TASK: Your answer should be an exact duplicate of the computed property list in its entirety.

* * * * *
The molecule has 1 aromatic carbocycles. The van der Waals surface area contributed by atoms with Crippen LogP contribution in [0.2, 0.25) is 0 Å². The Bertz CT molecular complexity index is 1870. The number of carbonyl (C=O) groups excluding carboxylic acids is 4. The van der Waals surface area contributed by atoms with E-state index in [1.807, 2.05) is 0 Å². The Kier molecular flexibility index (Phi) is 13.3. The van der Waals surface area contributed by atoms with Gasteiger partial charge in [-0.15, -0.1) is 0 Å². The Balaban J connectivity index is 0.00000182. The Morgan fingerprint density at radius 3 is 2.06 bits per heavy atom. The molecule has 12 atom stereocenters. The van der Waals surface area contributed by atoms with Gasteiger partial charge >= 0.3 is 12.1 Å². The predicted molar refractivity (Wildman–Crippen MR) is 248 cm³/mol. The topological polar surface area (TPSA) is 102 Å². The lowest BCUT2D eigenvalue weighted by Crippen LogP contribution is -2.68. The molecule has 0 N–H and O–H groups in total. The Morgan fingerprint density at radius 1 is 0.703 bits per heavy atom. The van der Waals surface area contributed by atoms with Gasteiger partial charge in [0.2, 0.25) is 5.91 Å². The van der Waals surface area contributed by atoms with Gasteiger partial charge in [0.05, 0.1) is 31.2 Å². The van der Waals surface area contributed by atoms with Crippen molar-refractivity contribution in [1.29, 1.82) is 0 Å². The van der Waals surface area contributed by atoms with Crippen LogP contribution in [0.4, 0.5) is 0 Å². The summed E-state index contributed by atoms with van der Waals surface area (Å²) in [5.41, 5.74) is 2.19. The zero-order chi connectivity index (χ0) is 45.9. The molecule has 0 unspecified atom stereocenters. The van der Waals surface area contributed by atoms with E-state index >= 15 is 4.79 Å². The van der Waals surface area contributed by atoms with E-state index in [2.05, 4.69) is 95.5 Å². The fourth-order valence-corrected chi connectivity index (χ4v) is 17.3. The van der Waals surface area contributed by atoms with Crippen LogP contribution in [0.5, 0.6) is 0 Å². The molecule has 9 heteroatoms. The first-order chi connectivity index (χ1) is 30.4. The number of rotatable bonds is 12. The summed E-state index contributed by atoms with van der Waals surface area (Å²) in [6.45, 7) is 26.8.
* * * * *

The molecule has 1 aromatic carbocycles. The van der Waals surface area contributed by atoms with Crippen LogP contribution in [0.2, 0.25) is 0 Å². The Bertz CT molecular complexity index is 1870. The number of carbonyl (C=O) groups excluding carboxylic acids is 4. The van der Waals surface area contributed by atoms with E-state index in [1.807, 2.05) is 0 Å². The Kier molecular flexibility index (Phi) is 13.3. The van der Waals surface area contributed by atoms with Gasteiger partial charge in [-0.15, -0.1) is 0 Å². The Balaban J connectivity index is 0.00000182. The Morgan fingerprint density at radius 3 is 2.06 bits per heavy atom. The molecule has 12 atom stereocenters. The van der Waals surface area contributed by atoms with Gasteiger partial charge >= 0.3 is 12.1 Å². The predicted molar refractivity (Wildman–Crippen MR) is 248 cm³/mol. The topological polar surface area (TPSA) is 102 Å². The lowest BCUT2D eigenvalue weighted by Crippen LogP contribution is -2.68. The molecule has 0 N–H and O–H groups in total. The Morgan fingerprint density at radius 1 is 0.703 bits per heavy atom. The van der Waals surface area contributed by atoms with Gasteiger partial charge in [0.2, 0.25) is 5.91 Å². The van der Waals surface area contributed by atoms with Gasteiger partial charge in [0.05, 0.1) is 31.2 Å². The van der Waals surface area contributed by atoms with Crippen molar-refractivity contribution in [1.29, 1.82) is 0 Å². The van der Waals surface area contributed by atoms with Crippen LogP contribution in [0.4, 0.5) is 0 Å². The summed E-state index contributed by atoms with van der Waals surface area (Å²) in [5.41, 5.74) is 2.19. The zero-order chi connectivity index (χ0) is 45.9. The molecule has 0 unspecified atom stereocenters. The van der Waals surface area contributed by atoms with E-state index >= 15 is 4.79 Å². The van der Waals surface area contributed by atoms with E-state index in [2.05, 4.69) is 95.5 Å². The fourth-order valence-corrected chi connectivity index (χ4v) is 17.3. The van der Waals surface area contributed by atoms with Crippen LogP contribution in [0.5, 0.6) is 0 Å². The molecule has 9 heteroatoms. The first-order chi connectivity index (χ1) is 30.4. The number of rotatable bonds is 12. The summed E-state index contributed by atoms with van der Waals surface area (Å²) in [6.45, 7) is 26.8.